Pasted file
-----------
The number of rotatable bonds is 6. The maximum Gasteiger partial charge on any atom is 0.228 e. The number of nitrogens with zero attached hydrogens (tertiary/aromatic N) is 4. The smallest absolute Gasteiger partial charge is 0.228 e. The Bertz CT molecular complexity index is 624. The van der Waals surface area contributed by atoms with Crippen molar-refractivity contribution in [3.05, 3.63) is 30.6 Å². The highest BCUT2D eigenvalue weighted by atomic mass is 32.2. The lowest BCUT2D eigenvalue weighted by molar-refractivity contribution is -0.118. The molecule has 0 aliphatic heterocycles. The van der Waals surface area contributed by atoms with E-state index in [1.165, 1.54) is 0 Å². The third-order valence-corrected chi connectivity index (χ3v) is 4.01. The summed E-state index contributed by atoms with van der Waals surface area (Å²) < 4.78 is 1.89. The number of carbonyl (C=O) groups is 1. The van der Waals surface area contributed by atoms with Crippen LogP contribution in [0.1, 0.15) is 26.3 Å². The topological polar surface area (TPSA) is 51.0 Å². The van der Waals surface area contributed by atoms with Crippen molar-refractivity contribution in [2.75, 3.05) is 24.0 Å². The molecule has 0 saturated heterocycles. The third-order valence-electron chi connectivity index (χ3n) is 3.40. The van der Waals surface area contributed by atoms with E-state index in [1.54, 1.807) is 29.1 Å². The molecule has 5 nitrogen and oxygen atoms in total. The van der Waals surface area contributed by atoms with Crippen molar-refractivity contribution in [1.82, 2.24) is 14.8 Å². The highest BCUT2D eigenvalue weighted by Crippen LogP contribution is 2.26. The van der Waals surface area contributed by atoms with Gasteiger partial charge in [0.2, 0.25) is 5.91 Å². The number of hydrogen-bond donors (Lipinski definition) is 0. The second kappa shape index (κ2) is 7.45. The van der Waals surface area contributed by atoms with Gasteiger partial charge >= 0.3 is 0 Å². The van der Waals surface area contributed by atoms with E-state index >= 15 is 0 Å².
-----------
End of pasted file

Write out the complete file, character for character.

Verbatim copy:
The number of rotatable bonds is 6. The maximum Gasteiger partial charge on any atom is 0.228 e. The number of nitrogens with zero attached hydrogens (tertiary/aromatic N) is 4. The smallest absolute Gasteiger partial charge is 0.228 e. The Bertz CT molecular complexity index is 624. The van der Waals surface area contributed by atoms with Crippen molar-refractivity contribution in [3.05, 3.63) is 30.6 Å². The highest BCUT2D eigenvalue weighted by atomic mass is 32.2. The lowest BCUT2D eigenvalue weighted by molar-refractivity contribution is -0.118. The molecule has 0 aliphatic heterocycles. The van der Waals surface area contributed by atoms with E-state index in [1.165, 1.54) is 0 Å². The third-order valence-corrected chi connectivity index (χ3v) is 4.01. The summed E-state index contributed by atoms with van der Waals surface area (Å²) < 4.78 is 1.89. The number of carbonyl (C=O) groups is 1. The van der Waals surface area contributed by atoms with Crippen LogP contribution in [0.1, 0.15) is 26.3 Å². The topological polar surface area (TPSA) is 51.0 Å². The van der Waals surface area contributed by atoms with Crippen molar-refractivity contribution in [2.75, 3.05) is 24.0 Å². The molecule has 0 saturated heterocycles. The third-order valence-electron chi connectivity index (χ3n) is 3.40. The van der Waals surface area contributed by atoms with E-state index in [1.54, 1.807) is 29.1 Å². The molecule has 5 nitrogen and oxygen atoms in total. The van der Waals surface area contributed by atoms with Crippen molar-refractivity contribution in [1.82, 2.24) is 14.8 Å². The highest BCUT2D eigenvalue weighted by Crippen LogP contribution is 2.26. The van der Waals surface area contributed by atoms with Gasteiger partial charge in [0.2, 0.25) is 5.91 Å². The number of hydrogen-bond donors (Lipinski definition) is 0. The second kappa shape index (κ2) is 7.45. The van der Waals surface area contributed by atoms with Gasteiger partial charge >= 0.3 is 0 Å². The van der Waals surface area contributed by atoms with E-state index >= 15 is 0 Å².